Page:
A free community event for all ages featuring local Black-owned businesses, food vendors, photo booths, fashion, giveaways, and good vibes. There will also be a 21+ afterparty with DJs playing all the best soca, afrobeats, reggaeton, salsa, hip hop and R&B music.
Join the largest free, family-friendly event of its kind in California. A parade and festival to celebrate the Black experience past, present and future. Come and be present, be creative, be open and be free!
Arthur Jafa isn’t particularly interested in making ‘good’ art. “When you look at Mount Fuji, is it a good mountain or a bad mountain?” He challenges the journalists at the press preview of his new exhibition at OGR Torino, a multipurpose cultural centre in a former train repair facility in the heart of Turin, Italy. “I don’t care if it has a meaning,” he says, referring to the work inside the space. “I don’t even care if people like it or not.”
Jafa’s attitude towards the way his work is received and the emotional impact it has on its viewers has pushed his artistic output in new directions, following the enormous success of his 2016 video, Love Is the Message, The Message Is Death. The overwhelmingly affirmative responses to the work, a rapid-fire barrage of images of Black life in the United States, set to an emotive soundtrack featuring then-named Kanye West, has forced Jafa to reassess his method. His pairing of images and music offered viewers a cathartic experience that, ironically, recreated the very issue he had set out to unpack. The American artist has an ongoing preoccupation with how to make art that has the “power, beauty, and alienation“ embedded in the experience of Black music, while asking what it would be like if the Black people were loved as much as Black music. The questioning of his work’s impact was the driving force behind the creation of his 2018 piece The White Album, for which he was awarded the Golden Lion at the 2019 Venice Biennale. The 30-minute video-collage-slash-radical-mixtape homes in on the fragility of white self-conception in the United States.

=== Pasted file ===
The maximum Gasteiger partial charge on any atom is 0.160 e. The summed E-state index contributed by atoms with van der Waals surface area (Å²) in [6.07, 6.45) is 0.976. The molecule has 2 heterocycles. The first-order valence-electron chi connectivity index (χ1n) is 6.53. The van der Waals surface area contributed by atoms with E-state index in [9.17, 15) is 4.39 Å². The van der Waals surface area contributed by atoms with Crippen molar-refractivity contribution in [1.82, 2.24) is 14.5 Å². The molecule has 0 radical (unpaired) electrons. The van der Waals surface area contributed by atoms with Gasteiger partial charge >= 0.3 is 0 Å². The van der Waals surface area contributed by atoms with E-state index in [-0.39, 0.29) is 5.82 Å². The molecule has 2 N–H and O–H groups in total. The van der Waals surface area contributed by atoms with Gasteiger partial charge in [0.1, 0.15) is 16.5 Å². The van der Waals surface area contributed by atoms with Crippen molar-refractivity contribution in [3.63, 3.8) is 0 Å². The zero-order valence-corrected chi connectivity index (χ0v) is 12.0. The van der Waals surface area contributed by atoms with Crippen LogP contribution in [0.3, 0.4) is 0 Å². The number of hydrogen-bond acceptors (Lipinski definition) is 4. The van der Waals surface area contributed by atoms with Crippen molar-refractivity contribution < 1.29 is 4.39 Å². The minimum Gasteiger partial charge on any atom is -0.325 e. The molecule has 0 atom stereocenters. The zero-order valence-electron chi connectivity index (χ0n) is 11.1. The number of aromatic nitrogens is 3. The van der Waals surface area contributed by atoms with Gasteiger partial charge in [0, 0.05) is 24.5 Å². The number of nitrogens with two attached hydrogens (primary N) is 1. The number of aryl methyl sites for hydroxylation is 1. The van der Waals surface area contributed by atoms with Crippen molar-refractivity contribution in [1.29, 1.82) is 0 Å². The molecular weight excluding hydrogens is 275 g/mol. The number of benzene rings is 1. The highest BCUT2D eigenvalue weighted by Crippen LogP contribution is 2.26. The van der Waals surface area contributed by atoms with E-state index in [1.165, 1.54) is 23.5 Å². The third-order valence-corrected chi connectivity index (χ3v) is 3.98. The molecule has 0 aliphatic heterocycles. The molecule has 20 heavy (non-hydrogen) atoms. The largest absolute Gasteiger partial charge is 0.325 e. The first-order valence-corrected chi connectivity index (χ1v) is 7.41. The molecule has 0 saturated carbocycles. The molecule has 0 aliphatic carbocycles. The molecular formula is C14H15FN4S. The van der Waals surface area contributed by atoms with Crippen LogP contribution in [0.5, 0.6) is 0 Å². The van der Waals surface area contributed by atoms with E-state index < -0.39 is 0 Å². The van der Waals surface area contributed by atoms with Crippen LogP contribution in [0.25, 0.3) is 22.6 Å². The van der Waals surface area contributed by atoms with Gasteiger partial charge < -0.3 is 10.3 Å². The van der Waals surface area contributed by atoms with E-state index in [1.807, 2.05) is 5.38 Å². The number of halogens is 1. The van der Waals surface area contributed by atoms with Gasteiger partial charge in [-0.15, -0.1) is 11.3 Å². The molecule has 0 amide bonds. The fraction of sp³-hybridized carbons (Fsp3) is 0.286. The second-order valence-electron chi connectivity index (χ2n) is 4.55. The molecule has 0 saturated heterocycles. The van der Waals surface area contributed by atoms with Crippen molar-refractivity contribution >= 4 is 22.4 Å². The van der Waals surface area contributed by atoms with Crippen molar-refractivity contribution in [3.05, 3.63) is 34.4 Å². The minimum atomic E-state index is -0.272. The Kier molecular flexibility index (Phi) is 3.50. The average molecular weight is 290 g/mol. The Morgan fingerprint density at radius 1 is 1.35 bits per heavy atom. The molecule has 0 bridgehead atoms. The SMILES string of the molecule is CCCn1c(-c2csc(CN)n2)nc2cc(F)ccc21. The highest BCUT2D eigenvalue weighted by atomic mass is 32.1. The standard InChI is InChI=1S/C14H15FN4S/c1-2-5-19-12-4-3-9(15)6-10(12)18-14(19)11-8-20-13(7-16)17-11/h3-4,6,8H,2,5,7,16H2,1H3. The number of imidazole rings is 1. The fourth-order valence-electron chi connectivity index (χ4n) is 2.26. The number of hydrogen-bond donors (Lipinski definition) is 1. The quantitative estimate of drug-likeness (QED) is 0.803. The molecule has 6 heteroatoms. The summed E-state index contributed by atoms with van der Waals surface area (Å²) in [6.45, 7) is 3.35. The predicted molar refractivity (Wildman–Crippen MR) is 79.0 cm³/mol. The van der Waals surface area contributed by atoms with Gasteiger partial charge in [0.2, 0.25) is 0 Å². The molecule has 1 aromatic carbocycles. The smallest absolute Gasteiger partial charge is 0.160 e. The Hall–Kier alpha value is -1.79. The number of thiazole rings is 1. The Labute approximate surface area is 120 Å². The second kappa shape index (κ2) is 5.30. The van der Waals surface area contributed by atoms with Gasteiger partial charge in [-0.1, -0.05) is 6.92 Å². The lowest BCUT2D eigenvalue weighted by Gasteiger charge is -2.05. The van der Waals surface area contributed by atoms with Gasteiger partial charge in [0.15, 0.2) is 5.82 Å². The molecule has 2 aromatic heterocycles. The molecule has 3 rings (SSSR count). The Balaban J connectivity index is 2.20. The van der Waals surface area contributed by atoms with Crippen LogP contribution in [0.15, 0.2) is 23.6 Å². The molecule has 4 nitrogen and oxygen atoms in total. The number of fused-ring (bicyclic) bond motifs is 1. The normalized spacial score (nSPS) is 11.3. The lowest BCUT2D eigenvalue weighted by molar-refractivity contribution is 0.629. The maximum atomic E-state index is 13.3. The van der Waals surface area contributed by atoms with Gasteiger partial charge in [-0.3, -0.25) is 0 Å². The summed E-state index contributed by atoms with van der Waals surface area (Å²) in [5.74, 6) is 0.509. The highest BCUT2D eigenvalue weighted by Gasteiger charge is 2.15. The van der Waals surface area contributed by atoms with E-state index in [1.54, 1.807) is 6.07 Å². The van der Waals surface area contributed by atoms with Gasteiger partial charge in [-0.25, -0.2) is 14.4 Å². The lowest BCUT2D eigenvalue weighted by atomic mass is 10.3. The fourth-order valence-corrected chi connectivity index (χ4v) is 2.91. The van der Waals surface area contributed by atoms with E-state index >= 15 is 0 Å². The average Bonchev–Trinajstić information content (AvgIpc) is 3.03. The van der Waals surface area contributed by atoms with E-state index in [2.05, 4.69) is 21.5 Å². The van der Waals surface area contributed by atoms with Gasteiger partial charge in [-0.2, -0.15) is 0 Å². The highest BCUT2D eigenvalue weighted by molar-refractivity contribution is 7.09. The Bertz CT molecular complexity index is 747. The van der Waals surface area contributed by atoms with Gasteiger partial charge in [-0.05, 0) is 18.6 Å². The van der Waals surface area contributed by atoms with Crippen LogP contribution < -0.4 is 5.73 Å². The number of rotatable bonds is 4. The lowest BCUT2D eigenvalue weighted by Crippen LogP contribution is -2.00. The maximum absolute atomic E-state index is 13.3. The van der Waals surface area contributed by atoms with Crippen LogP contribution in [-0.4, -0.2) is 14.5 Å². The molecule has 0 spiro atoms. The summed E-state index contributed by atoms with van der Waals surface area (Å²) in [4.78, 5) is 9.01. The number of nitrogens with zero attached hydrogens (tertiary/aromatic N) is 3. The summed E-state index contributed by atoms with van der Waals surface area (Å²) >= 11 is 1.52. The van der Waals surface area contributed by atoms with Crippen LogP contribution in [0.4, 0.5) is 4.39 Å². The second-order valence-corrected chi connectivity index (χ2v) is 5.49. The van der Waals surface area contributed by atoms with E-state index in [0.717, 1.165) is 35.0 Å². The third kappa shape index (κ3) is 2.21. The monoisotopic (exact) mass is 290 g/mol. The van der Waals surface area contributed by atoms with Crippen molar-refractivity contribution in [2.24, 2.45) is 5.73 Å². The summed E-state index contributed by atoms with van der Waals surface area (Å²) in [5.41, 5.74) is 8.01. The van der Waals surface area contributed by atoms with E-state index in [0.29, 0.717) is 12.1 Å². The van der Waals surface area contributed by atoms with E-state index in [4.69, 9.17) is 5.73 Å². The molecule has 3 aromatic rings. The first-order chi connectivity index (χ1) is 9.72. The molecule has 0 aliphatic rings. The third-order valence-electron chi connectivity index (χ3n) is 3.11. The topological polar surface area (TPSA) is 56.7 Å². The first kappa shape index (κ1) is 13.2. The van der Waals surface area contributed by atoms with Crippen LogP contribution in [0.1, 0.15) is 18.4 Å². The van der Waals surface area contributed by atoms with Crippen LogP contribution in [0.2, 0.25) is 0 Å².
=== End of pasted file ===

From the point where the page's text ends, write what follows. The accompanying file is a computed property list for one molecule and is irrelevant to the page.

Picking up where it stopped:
The Turin art exhibition, titled RHAMESJAFACOSEYJAFADRAYTON, is Jafa’s first solo exhibition in an Italian institution. It continues the contemporary artist’s engrossment with Black music, this time shifting the focus to a larger narrative, told through the lives of some of its protagonists. It’s part of a touring exhibition, initially titled A Series of Utterly Improbable, Yet Extraordinary Renditions, that was presented at London’s Serpentine Gallery. Jafa reconceived this iteration of the show for specific viewing conditions, in the colossal space and its architectural style of post-industrial rejuvenation.
Entering a dark, cavernous exhibition hall, the visitor is lured in the direction of light and sound emanating from a video work installed somewhere out of view. But in order to reach the source of the foreboding sonic scape that vibrates throughout the space, visitors must pass through a tunnel-like installation, just wide enough for comfort, when turning some of its corners. With walls a couple of metres high, it is hardly spacious enough to allow one to step back and take in the large-scale, blown up found images that cover the full length of the installation’s maze-like structure.
But that’s not the only reason the imagery is hard to process. A sense of violence permeates the art installation, even before the shock of being confronted with a life-size archival image of a lynched body. The grainy, black-and-white picture is shown alongside images of Jimi Hendrix, Jean-Michel Basquiat, a scene from the 1936 black-and-white sci-fi film Flash Gordon, an image of Raw Power-era Iggy Pop (wearing the iconic metallic silver pants that fetched more than $70,000 at auction in 2020), and images of the three Black guitarists that the exhibition’s title pays tribute to—Arthur Rhames, Pete Cosey, and Ronny Drayton.